Monday, January 30, 2012

April 26-May 2, 1940

Swindon received firsthand experience of how it would cope in an air raid when an imaginary air blitzkrieg was staged across the town on Sunday April 28.

In more than 20 incidents, volunteers were engaged in rescuing those trapped beneath wreckage and in burning buildings, attending the injured and decontaminating roads and properties affected by gas.

With more than 400 casualties, as many as 70 ambulances were at one time running between incident points and the Victoria, GWR Medical Fund and Stratton Hospitals.

At the GWR ground off the Wootton Bassett road a railway coach was over turned and 20 passengers trapped. The coach itself had to be levered up and huge obstacles moved to rescue the ‘dummy’ casualties.

More than 1,000 part time and voluntary workers were called upon from not only Swindon but Bristol, Gloucester, Oxford, Salisbury and Bath in this ARP regional reinforcement exercise.

‘The whole thing has been most ingeniously devised,’ Sir Geoffrey Peto, Regional Commissioner for Civil Defence, told the Advertiser.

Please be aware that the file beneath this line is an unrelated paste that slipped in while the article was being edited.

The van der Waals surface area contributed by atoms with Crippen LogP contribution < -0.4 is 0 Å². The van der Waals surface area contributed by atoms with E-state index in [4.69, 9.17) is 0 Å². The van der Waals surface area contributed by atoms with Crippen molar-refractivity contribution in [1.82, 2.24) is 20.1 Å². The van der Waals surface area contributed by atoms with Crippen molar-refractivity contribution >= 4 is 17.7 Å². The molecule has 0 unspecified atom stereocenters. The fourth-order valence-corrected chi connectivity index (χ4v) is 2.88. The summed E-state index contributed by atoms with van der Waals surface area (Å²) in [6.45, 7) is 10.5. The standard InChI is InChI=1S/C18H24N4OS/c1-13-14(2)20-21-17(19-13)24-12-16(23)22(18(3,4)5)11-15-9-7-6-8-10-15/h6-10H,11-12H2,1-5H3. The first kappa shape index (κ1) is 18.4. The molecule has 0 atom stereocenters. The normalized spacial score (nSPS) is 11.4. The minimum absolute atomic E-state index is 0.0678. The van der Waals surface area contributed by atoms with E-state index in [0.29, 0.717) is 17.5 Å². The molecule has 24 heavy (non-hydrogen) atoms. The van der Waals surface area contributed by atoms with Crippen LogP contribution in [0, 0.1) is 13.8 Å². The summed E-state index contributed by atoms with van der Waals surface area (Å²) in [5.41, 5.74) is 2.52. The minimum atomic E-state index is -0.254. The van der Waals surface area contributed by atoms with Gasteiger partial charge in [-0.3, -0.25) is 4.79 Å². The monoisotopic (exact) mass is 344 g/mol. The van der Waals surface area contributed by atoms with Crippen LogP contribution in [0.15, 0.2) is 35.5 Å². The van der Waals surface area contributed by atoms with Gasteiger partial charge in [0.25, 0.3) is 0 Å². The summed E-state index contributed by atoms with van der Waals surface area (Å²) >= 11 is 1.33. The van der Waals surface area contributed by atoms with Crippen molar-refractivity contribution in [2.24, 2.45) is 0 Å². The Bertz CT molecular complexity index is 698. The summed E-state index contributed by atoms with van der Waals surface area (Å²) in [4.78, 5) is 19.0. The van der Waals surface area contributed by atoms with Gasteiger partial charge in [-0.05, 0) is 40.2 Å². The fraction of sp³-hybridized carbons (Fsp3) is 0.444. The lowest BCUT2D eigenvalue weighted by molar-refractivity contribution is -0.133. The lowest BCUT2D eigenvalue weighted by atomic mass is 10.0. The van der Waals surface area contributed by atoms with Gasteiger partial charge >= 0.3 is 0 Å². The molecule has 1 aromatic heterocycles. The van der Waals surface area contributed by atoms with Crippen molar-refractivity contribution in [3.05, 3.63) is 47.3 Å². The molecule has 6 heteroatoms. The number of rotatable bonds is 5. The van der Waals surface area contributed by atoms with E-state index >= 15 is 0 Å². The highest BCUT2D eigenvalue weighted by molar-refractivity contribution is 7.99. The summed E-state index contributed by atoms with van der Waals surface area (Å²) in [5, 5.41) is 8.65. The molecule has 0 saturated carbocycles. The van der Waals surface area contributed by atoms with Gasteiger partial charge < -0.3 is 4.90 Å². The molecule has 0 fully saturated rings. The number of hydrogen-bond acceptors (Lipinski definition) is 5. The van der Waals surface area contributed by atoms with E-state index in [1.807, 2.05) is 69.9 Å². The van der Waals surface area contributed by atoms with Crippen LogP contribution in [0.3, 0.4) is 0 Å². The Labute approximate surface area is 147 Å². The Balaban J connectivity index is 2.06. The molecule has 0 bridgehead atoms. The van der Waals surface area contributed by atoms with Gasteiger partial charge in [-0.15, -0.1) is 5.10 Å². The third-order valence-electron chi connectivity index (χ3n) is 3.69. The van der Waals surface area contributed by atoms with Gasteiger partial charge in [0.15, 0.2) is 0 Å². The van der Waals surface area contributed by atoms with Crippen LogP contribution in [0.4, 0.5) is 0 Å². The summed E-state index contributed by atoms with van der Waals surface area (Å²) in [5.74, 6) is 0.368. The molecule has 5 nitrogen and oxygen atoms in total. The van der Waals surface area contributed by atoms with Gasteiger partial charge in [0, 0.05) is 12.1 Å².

More than 6,000 Great Western railway men were serving with the Forces, it was announced in the company magazine, as a special Comforts Fund was launched with a generous contribution from GWR directors.

With wives busy knitting, appeals were issued to all departmental heads for periodical voluntary contributions. ‘Men on overseas service and those recovering from wounds and injuries will rank first for distribution,’ reported the Advertiser, ‘ and will be followed by men in this country, particularly where their stations are remote and their lives lonely.’

The scheme was intended to be much more than a formal organisation of goods and it was hoped each parcel would include a greetings card with a message and news from colleagues.


Engine Room Artificer William E.H. Evans, only son of Mr & Mrs W.H.H. Evans of 81 Birch Street was reported missing when the submarine Sterlet was lost. The Sterlet had been on patrol in the Skagerrak, south of Narvik, Norway when it was believed to have been struck by German anti submarine trawlers on April 18.

A former pupil at Westcott Place School, Artificer Evans had completed his engineering studies at the College Evening Classes before beginning an apprenticeship in the GWR Works. Twenty six year old Evans was engaged to Miss Violet Smith, daughter of Engineer Lieut. Commander S.G. and Mrs Smith of Portsmouth. The couple had planned to marry in June.

Barbara Stephens, aged six, (pictured below) was crowned May Queen at Gorse Hill Infants’ School, Swindon. Her train bearers were Marie Barrett and Margaret Price.

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